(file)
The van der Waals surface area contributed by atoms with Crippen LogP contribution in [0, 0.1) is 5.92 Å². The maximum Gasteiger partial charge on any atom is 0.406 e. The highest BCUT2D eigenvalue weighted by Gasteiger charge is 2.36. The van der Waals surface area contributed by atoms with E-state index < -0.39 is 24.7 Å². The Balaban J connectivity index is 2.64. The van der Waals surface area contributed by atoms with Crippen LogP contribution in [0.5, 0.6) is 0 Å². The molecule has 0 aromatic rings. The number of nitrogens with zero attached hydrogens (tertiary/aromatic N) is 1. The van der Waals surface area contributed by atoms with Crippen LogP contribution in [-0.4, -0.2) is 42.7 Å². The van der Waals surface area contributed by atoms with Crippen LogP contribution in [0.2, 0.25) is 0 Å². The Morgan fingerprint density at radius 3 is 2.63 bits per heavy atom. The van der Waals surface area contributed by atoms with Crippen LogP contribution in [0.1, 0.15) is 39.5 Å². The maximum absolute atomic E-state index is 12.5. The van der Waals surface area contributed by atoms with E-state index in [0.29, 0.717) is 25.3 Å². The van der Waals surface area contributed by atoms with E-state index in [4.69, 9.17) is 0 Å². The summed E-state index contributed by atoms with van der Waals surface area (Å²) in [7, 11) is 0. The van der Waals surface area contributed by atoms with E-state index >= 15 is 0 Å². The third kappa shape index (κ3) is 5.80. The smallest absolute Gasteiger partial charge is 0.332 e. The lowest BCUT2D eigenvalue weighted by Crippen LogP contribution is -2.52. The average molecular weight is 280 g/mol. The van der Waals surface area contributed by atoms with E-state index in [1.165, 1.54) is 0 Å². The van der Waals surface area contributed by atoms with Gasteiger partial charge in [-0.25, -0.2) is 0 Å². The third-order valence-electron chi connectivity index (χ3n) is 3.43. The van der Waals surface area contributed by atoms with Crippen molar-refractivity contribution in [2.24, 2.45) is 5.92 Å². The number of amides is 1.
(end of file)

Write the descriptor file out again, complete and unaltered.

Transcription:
The van der Waals surface area contributed by atoms with Crippen LogP contribution in [0, 0.1) is 5.92 Å². The maximum Gasteiger partial charge on any atom is 0.406 e. The highest BCUT2D eigenvalue weighted by Gasteiger charge is 2.36. The van der Waals surface area contributed by atoms with E-state index < -0.39 is 24.7 Å². The Balaban J connectivity index is 2.64. The van der Waals surface area contributed by atoms with Crippen LogP contribution in [0.5, 0.6) is 0 Å². The molecule has 0 aromatic rings. The number of nitrogens with zero attached hydrogens (tertiary/aromatic N) is 1. The van der Waals surface area contributed by atoms with Crippen LogP contribution in [-0.4, -0.2) is 42.7 Å². The van der Waals surface area contributed by atoms with Crippen LogP contribution in [0.2, 0.25) is 0 Å². The Morgan fingerprint density at radius 3 is 2.63 bits per heavy atom. The van der Waals surface area contributed by atoms with Crippen LogP contribution in [0.1, 0.15) is 39.5 Å². The maximum absolute atomic E-state index is 12.5. The van der Waals surface area contributed by atoms with E-state index in [0.29, 0.717) is 25.3 Å². The van der Waals surface area contributed by atoms with E-state index in [4.69, 9.17) is 0 Å². The summed E-state index contributed by atoms with van der Waals surface area (Å²) in [7, 11) is 0. The van der Waals surface area contributed by atoms with E-state index >= 15 is 0 Å². The third kappa shape index (κ3) is 5.80. The smallest absolute Gasteiger partial charge is 0.332 e. The lowest BCUT2D eigenvalue weighted by Crippen LogP contribution is -2.52. The average molecular weight is 280 g/mol. The van der Waals surface area contributed by atoms with E-state index in [1.165, 1.54) is 0 Å². The van der Waals surface area contributed by atoms with Gasteiger partial charge in [-0.25, -0.2) is 0 Å². The third-order valence-electron chi connectivity index (χ3n) is 3.43. The van der Waals surface area contributed by atoms with Crippen molar-refractivity contribution in [2.24, 2.45) is 5.92 Å². The number of amides is 1.